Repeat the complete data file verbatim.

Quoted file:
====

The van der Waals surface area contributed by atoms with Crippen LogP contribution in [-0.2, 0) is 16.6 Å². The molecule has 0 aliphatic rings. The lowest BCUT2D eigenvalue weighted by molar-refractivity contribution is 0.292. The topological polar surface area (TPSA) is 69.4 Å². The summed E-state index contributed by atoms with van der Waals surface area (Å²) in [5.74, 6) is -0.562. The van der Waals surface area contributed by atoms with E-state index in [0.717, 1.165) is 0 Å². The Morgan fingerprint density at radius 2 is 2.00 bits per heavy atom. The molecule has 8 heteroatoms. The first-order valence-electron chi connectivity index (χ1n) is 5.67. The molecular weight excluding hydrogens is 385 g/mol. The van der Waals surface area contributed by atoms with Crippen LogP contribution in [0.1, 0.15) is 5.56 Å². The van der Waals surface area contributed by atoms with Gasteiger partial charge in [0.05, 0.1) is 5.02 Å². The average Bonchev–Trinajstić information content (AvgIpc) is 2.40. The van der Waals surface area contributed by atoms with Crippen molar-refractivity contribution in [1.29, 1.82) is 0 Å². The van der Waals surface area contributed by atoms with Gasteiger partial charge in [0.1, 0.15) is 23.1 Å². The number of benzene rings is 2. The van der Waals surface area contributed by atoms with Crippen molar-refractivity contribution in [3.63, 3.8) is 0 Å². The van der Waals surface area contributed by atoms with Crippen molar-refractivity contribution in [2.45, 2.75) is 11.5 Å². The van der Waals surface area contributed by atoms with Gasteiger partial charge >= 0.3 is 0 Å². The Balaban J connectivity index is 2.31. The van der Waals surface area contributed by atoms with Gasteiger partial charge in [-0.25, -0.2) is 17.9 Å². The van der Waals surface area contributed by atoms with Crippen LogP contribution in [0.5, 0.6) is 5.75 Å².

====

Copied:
The van der Waals surface area contributed by atoms with Crippen LogP contribution in [-0.2, 0) is 16.6 Å². The molecule has 0 aliphatic rings. The lowest BCUT2D eigenvalue weighted by molar-refractivity contribution is 0.292. The topological polar surface area (TPSA) is 69.4 Å². The summed E-state index contributed by atoms with van der Waals surface area (Å²) in [5.74, 6) is -0.562. The van der Waals surface area contributed by atoms with E-state index in [0.717, 1.165) is 0 Å². The Morgan fingerprint density at radius 2 is 2.00 bits per heavy atom. The molecule has 8 heteroatoms. The first-order valence-electron chi connectivity index (χ1n) is 5.67. The molecular weight excluding hydrogens is 385 g/mol. The van der Waals surface area contributed by atoms with Crippen LogP contribution in [0.1, 0.15) is 5.56 Å². The van der Waals surface area contributed by atoms with Gasteiger partial charge in [0.05, 0.1) is 5.02 Å². The average Bonchev–Trinajstić information content (AvgIpc) is 2.40. The van der Waals surface area contributed by atoms with Crippen molar-refractivity contribution in [1.29, 1.82) is 0 Å². The van der Waals surface area contributed by atoms with Gasteiger partial charge in [0.1, 0.15) is 23.1 Å². The number of benzene rings is 2. The van der Waals surface area contributed by atoms with Crippen molar-refractivity contribution in [3.63, 3.8) is 0 Å². The van der Waals surface area contributed by atoms with Crippen molar-refractivity contribution in [2.45, 2.75) is 11.5 Å². The van der Waals surface area contributed by atoms with Gasteiger partial charge >= 0.3 is 0 Å². The Balaban J connectivity index is 2.31. The van der Waals surface area contributed by atoms with Gasteiger partial charge in [-0.25, -0.2) is 17.9 Å². The van der Waals surface area contributed by atoms with Crippen LogP contribution in [0.5, 0.6) is 5.75 Å².